Winter is many people’s favourite time of the year. Some of the best photographs are taken during the colder months, with beautiful snowfall, icicles forming on window ledges, and bare trees against a pale sky. Its also the time of year when Christmas comes around, and we spend time decorating the traditional pine tree, and cooking dinner for family, while celebrating and being merry together.

For some, Winter isn’t a great time of year. Its even harder to get out, with treacherous icy paths, and shops are busier thanks to Christmas shoppers, and it is cold. It doesn’t just affect our social lives, but also our mood. For those on a low income, it can be very difficult to afford heating, and keeping warm becomes difficult at times.

Those of us caring for elderly people who may be affected by the negative side of winter know better than anyone how important it is to care for our relatives and neighbours when they may struggle at this difficult time of year. Some elderly people may not be in touch with family, and will have no help at all, many because they do not know who to ask. Here are some top tips to help you help those vulnerable people around you who need a little extra support:

  • Get them in the spirit of the season – Help them with Christmas decorations. Getting excited for Christmas gives them something to look forward to, plus it makes the house brighter and inevitably a happier place to be when there is a tree and lots of lovely decorations up.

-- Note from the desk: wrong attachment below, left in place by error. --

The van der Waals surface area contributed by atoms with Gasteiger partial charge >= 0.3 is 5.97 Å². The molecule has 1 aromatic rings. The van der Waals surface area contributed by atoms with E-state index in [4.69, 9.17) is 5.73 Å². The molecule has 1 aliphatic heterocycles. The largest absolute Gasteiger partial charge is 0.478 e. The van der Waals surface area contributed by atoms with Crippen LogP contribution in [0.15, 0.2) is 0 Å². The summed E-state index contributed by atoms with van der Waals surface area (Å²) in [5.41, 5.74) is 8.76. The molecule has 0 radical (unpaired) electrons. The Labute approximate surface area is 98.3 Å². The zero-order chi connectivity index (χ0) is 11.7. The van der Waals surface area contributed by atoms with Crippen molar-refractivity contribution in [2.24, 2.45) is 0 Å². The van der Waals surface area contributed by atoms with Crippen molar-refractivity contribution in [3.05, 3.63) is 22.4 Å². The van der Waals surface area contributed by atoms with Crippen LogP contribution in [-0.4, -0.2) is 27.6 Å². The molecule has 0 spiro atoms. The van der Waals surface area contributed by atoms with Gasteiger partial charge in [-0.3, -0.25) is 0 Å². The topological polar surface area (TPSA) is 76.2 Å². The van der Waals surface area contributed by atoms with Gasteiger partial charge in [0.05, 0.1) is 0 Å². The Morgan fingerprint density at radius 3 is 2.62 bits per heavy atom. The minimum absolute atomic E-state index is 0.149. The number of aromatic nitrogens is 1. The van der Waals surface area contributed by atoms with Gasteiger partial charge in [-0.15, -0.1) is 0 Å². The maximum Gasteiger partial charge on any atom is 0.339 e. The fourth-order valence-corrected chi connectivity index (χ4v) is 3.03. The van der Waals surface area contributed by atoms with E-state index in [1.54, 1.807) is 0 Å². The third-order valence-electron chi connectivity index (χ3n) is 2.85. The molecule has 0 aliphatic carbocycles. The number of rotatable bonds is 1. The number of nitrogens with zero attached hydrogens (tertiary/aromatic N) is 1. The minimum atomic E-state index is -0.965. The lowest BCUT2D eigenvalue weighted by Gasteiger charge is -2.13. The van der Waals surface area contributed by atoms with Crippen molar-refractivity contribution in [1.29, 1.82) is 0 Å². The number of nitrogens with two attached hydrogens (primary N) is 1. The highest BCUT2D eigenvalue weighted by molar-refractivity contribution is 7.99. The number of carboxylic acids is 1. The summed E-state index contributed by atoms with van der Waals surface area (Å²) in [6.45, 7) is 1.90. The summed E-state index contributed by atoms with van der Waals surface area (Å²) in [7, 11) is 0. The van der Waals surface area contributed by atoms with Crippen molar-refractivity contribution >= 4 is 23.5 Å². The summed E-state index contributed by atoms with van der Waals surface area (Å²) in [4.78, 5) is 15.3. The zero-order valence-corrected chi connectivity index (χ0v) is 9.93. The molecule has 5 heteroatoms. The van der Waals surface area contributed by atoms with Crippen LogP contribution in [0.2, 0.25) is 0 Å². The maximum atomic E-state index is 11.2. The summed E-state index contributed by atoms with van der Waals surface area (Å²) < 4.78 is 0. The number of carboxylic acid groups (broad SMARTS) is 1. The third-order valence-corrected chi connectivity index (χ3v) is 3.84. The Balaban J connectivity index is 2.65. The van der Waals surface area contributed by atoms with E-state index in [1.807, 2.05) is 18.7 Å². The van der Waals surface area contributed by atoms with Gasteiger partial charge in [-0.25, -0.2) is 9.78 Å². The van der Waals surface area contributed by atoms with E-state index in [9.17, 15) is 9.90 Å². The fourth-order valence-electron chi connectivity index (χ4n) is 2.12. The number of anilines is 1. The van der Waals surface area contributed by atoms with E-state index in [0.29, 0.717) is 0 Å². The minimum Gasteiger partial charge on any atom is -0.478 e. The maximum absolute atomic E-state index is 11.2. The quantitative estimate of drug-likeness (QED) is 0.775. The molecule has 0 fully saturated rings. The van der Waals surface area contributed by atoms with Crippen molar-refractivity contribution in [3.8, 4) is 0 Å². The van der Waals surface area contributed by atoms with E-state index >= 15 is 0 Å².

• Help with shopping and going out – When shops are busy, it can make the more frail people among us nervous, as others bustle by without a care over who they push or brush against. The chances of falling, getting hurt, or being a victim of crime can be very daunting. Take a list, and pick up their shopping or whatever they need. Alternatively, offer to take them to the shops so they may do their own.

  • Help them keep their homes warm – Some elderly people may be entitled to help with heating costs or insulation from the government but many do not know this, or are unsure how to apply. Getting this information or arranging this for them before winter takes hold would be very beneficial. Make sure there are blankets and warm clothing such as cardigans or jumpers available for them to put on if it’s a particularly chilly day, and make sure the heating is in full working order.

  • Keep them company – Even just visiting to make sure they are happy means the world. Why not take some homemade food such as butternut squash soup, a true winter-warmer, and some crusty bread to go with it, and have yourselves a little lunch date!

  • Make sure they can manage when you are not around – Encourage them to look after their health, and to eat properly. Illness tends to spread quicker in winter because people get run down or don’t care for themselves correctly, so close attention should be paid to maintaining a healthy lifestyle. Also, check that everything they need is easy to access, to avoid them struggling or having to go out. If there are specific things they have difficulty doing, see if there are any healthcare products or aids available to help them manage the task.

If you have an elderly neighbour who is going to be alone this season, why not try and build a better relationship with them, and let them know they can count on you over the cold winter months.